“The current selection criteria for lung cancer screening in the United States are primarily based on the criteria used by NLST,” Schabath said. Medscape Medical News.. “NLST has clearly shown that screening LDCTs is a life-saving tool, but NLST is not designed to create public policy.”
He found that less than 30% of Americans diagnosed with lung cancer met current screening criteria, and subsequent trials (eg, NELSON, LUSI, or MILD) used broader and more comprehensive criteria for early detection. He also pointed out that the efficacy of LDCT for lung cancer was also shown. “Therefore, there should be consideration in making lung cancer screening guidelines more comprehensive,” Schabath said.
“Additionally, supplemental risk stratification tools such as blood-based biomarkers can be an important complement to who should participate in lung cancer screening programs,” he said. “This is especially noticeable for people who have no or very few risk factors, such as those who have never smoked.”
Identifying bad results
In the current study, Schabath and colleagues used radiation data from NLST and LDCT images to generate radiation features from accidentally diagnosed lung cancer detected on screen. Next, radiomic features that account for size, shape, volume, and texture properties were calculated from both intratumoral and peritumoral regions.
Patients were divided into a training cohort and a test cohort, and an external cohort of non-screening-detected lung cancer patients was used for further validation. There were no statistically significant differences between most demographic training and test cohorts, including age, sex, smoking status, years of packs smoked, treatment, stage, and baseline screening results. However, self-report Chronic obstructive pulmonary disease (COPD) was significantly higher in the test cohort compared to the training group (16% vs. 7%, P = .02).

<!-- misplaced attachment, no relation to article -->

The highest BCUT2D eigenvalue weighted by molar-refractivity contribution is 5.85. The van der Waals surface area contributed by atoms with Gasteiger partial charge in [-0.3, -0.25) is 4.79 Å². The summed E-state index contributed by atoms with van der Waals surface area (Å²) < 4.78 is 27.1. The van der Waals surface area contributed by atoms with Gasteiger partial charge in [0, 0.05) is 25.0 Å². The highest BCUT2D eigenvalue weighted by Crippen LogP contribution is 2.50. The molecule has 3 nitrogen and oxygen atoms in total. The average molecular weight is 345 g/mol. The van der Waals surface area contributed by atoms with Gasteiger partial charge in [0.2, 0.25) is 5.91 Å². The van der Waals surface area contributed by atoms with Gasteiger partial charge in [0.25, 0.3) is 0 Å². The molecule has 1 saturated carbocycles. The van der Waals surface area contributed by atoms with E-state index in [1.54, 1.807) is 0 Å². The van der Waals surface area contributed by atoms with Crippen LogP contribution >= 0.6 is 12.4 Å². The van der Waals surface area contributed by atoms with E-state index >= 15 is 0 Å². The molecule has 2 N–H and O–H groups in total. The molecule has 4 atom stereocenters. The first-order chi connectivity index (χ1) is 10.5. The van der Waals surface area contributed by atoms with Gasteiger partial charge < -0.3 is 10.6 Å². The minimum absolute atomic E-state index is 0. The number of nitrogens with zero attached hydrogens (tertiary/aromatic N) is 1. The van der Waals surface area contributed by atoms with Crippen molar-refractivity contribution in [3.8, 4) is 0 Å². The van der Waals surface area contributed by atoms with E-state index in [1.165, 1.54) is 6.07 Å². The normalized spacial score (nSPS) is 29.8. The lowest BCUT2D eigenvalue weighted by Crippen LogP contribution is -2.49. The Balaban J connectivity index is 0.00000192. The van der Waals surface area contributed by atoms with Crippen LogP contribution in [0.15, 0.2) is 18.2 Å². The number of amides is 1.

A total of 91 stable and reproducible radiomic functions (peritumoral and intratumoral) were identified and 40 (26 peritumoral and 14 intratumoral) were significantly associated with overall survival in the training cohort. The functionality was then narrowed down to four and backward exclusion analysis identified a single model. Patients were then divided into three risk groups: low risk, intermediate risk, and high risk.
High-risk groups had worse overall survival according to their model (hazard ratio [HR], 9.91; 25% 2.5 years, 0% 5 years OS), lower risk group (HR, 1.00, 93% 2.5 years, 78% 5 years OS).
The final model was validated in a test group and replicated in non-screen-detected patients with adenocarcinoma. Because the stages differed significantly across risk groups, the model was stratified by stage, and the authors found “convincing” results in early patients with generally good outcomes. In this subset, high-risk group (HR, 2.63, 56% 2.5 years and 42% 5 years OS) and low-risk group (HR, 1.00, 75% 2.5 years, 75% 5 years OS).
“We have ongoing research to determine if these results are consistent in a real-world setting for lung cancer screening across multiple centers,” Schabath said. “When NELSON, LUSI, or MILD trial data is published, we make sure that we seek to validate the results in these clinical trials.”
This study was funded by the National Cancer Institute. Schabath and Madabhushi do not disclose related financial relationships.
Person in charge.. Published June 29, 2020 Online. Full text